Call of Duty Advanced Warfare Review
Breaking from the mold of traditional Call of Duty titles, the latest installment offers players a chance to join the Advanced Warfare of the very near future. Private military companies and national defenses have upgraded their units with exosuits and new gadget-focused arsenals to turn the tide in their favor, and players can take full-advantage of the sci-fi action in both single-player and multiplayer gaming.
Advanced Warfare turned out to be the perfect title for this installment, as the entire game focuses on using all of the new gear and weaponry that is now at your disposal. From single-player missions to the madness that is multiplayer, the game constantly has you deploying and redeploying a fresh barrage of new tech at your opponents, and for the most part it’s always fun to play.
You can throw-out all of the information that you have gathered over the years on tomahawks, RPGs, carbines and shotguns, none of that information is useful now in this Call of Duty game. Giant explosions, exoskeletons, multi-tier map formations and overall-havok are your new friends now.
Multiplayer is similar to previous installments on the foundation level, the game’s new upgrades and assets will give you something new to learn as you cautiously set your equipment loadouts for the next map. The maps do offer a bit more maneuvering room now that you have the ability to rocket about, whether you will enjoy everyone’s new range of motion when you are trying to shoot them out of the sky will be up to you, but it’s a subtle upgrade that I feel most will enjoy over the ‘run and gun’ abilities of the previous games.
With all of the new gear and attachments to learn, I was happy to see that the developers simplified the outfitting section of the equipment loadouts. You simply just start filling in the blanks with the corresponding gear. It’s less about ‘take this and not that’ and is more ‘this goes here, that goes there and I’m done, let’s kill things’.
It may be easy to understand, but there are plenty of tricks and subtle nuances for the professional to enjoy. Checking your newly acquired gear to see how it will change your overall playstyle takes time and patience, but pays off in folds once you start mastering each piece or ability that you add. You then have to think about the counter-perks, most of which are designed to render the enemies perks useless in battle. Nothing is entirely new here, just upgraded, but they seem balanced and enjoyable to employ/destroy depending on which side of the table you are on.
Multiplayer is the foundation of Call of Duty, and this installment offers more options than any other title in the franchise. While online maps are terrific, the co-op portion of the game could have been a bit more expansive. It felt kind of second-hand to the rest of the game, put in just to please people, or to have the ‘co-op available’ icon on the back of the box. Your friends are usually what make co-op play so enjoyable, but it would be nice to see this section expanded over time with DLC.
If single-player is more your speed, or if you are hoping that it will offer a nice time-kill when your friends aren’t available to play, this version offers better campaigns than in the past. This has everything to do with Jonathan Irons, voiced and designed after the great Kevin Spacey. In the game Irons is the head of Atlas (a company name that we all need to agree is used too often in games), which is basically a private military company open to the world’s stage.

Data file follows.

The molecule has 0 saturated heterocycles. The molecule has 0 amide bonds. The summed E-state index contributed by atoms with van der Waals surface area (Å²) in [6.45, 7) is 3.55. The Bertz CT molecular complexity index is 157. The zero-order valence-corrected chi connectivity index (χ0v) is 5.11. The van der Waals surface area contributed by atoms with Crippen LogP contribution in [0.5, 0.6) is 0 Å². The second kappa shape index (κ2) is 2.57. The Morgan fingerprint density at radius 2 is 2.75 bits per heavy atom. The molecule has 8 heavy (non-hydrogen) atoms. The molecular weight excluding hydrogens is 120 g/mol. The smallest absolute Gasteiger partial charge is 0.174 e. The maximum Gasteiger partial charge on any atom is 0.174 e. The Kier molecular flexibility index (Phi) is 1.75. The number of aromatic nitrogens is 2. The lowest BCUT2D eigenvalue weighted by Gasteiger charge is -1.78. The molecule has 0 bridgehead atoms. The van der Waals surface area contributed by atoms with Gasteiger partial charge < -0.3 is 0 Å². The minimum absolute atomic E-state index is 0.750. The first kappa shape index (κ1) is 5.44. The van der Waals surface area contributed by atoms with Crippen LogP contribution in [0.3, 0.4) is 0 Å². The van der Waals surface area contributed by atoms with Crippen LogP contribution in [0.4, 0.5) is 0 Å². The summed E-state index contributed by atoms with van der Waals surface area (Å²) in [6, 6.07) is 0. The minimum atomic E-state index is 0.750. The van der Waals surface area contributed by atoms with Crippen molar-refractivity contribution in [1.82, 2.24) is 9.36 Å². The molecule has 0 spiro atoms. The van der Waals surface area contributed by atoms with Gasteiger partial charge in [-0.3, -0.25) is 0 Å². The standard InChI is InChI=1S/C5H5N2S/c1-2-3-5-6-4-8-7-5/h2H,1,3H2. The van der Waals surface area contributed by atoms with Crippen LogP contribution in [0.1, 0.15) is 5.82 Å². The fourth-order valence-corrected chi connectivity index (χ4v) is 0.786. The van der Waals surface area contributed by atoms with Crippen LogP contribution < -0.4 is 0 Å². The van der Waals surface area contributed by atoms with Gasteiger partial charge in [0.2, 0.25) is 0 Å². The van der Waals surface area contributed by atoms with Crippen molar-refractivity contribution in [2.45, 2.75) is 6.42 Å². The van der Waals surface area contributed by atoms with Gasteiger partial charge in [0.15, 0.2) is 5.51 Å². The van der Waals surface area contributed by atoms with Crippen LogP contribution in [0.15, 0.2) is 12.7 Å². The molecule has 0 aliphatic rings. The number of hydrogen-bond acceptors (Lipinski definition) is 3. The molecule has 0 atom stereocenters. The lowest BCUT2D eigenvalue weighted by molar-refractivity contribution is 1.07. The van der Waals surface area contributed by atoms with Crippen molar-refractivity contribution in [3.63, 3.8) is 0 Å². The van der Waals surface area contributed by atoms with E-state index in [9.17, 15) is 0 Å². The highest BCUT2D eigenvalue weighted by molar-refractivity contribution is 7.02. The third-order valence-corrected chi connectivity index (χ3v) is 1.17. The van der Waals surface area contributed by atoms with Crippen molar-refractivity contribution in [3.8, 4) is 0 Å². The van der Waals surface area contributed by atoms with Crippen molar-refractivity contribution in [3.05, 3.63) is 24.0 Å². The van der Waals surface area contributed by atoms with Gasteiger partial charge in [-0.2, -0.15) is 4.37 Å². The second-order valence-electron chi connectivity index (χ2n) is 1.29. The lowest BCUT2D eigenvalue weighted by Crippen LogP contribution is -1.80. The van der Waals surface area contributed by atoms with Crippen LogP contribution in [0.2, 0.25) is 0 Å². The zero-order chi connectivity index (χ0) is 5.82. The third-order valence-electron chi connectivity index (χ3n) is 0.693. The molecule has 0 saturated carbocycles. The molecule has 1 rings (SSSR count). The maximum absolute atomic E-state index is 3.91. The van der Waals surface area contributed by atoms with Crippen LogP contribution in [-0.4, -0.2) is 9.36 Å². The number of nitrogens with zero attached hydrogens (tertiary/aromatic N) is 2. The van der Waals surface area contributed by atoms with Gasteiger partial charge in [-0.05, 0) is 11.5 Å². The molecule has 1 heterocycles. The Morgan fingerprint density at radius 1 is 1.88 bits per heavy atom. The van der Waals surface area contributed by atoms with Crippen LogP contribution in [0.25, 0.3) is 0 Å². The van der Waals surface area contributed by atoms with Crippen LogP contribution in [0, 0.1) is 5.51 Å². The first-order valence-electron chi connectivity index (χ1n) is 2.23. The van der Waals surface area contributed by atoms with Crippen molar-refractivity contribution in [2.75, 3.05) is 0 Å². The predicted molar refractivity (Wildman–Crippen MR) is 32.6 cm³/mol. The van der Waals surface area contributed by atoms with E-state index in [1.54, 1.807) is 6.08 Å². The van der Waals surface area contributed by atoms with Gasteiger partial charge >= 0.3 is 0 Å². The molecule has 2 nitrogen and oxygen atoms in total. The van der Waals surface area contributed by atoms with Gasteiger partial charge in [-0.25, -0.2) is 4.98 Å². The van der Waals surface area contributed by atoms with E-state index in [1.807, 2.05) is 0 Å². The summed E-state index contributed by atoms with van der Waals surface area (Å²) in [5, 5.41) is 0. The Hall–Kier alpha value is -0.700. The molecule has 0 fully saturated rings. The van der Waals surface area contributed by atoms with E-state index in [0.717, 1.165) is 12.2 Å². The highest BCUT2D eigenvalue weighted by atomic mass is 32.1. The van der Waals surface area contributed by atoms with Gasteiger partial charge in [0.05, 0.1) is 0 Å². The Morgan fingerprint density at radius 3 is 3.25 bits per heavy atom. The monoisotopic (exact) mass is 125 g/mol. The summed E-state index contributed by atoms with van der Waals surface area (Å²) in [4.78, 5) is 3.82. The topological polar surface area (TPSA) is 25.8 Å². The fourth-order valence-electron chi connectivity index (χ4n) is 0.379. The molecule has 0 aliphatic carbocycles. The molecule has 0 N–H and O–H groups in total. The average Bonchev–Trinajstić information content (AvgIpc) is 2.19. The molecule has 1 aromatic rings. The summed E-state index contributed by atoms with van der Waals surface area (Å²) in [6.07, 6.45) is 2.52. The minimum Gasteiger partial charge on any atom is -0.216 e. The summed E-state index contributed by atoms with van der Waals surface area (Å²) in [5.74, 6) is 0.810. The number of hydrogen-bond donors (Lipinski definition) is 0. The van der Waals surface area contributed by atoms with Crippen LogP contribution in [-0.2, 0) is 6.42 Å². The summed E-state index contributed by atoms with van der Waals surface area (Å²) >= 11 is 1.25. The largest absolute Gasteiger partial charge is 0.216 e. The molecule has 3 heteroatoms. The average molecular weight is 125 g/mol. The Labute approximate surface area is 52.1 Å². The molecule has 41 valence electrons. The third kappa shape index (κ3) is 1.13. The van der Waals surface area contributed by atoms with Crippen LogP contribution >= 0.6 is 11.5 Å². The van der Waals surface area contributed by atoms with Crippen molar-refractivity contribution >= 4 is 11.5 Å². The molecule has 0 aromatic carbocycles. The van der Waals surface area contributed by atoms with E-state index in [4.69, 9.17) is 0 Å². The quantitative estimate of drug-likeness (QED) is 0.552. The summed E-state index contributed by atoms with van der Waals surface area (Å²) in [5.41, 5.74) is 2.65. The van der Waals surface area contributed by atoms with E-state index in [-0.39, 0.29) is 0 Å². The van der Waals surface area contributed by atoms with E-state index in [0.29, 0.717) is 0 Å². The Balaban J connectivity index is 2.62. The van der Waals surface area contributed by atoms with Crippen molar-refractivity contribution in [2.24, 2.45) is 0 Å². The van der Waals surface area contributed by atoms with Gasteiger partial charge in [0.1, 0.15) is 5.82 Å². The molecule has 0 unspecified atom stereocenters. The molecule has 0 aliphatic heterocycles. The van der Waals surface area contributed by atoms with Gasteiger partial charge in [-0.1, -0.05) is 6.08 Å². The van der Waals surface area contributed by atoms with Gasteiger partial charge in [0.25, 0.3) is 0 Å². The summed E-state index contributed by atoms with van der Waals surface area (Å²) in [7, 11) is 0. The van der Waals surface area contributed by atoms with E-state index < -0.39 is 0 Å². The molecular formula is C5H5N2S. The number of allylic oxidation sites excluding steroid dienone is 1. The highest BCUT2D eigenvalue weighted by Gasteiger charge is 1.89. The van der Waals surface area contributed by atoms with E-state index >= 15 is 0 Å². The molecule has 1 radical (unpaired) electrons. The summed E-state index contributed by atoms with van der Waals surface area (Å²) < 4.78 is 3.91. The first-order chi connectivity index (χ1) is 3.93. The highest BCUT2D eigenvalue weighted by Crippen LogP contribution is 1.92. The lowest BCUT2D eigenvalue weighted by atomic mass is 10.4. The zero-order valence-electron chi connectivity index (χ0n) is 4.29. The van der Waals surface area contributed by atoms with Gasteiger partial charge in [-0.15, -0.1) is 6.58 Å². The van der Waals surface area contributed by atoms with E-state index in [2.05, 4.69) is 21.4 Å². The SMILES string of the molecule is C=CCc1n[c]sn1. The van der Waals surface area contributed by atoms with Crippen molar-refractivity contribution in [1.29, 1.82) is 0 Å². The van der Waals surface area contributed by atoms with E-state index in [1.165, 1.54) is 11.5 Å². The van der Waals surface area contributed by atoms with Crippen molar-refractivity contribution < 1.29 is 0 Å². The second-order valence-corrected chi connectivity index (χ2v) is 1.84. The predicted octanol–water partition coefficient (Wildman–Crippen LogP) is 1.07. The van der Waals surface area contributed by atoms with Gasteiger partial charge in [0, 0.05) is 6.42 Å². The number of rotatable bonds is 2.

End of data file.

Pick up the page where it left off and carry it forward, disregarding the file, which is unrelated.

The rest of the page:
Of course things quickly spiral into the realm of make-believe, as they have to in these situations, and a once powerful arms-dealer is now beset on bringing the end of days to all that oppose him and only you can save the world. Out of all the COD leaders I have battled in the past, Spacey’s was at least the most individualistic, and the most entertaining. It’s a nice change to work for a superpower that doesn’t have to be apologetic or mysterious to the point of fault, at least in the beginning. Since you aren’t exactly fighting directly for the United States or Korea or China, the developers seemed to have a little more breathing room to create a better character, without the chance of upsetting any particular nationality.
Call of Duty games are designed as a new layer over the favorites from previous games, and I think what makes this game the most enjoyable is that all of the new additions work well together, and are based on enjoyment, not challenge. The game plays like an action movie for the single-player and the multiplayer offers a much faster pace than previous games. The multiplayer modes, skins, guns, armor and gadgets are all updated; offering new experiences and new abilities that weren’t available in previous Call of Duty games, and that is exactly what the franchise needs to keep doing to stay alive.
I think both newcomers and stalwart fans of Call of Duty will find more than enough to learn and try in the installment. I do think that Activision needs to pick-up the pace on the DLC offerings though. With games releasing on top of each other, the full-year cycle for DLC is just too long. I think the packs need to be released closer together, and fans should know when the last of the DLC is expected to release before picking up a season pass.
I do think this is one of the better releases that Activision has put forth, and the game will offer hours and hours of fun in the multiplayer modes for anyone that wants to compete online.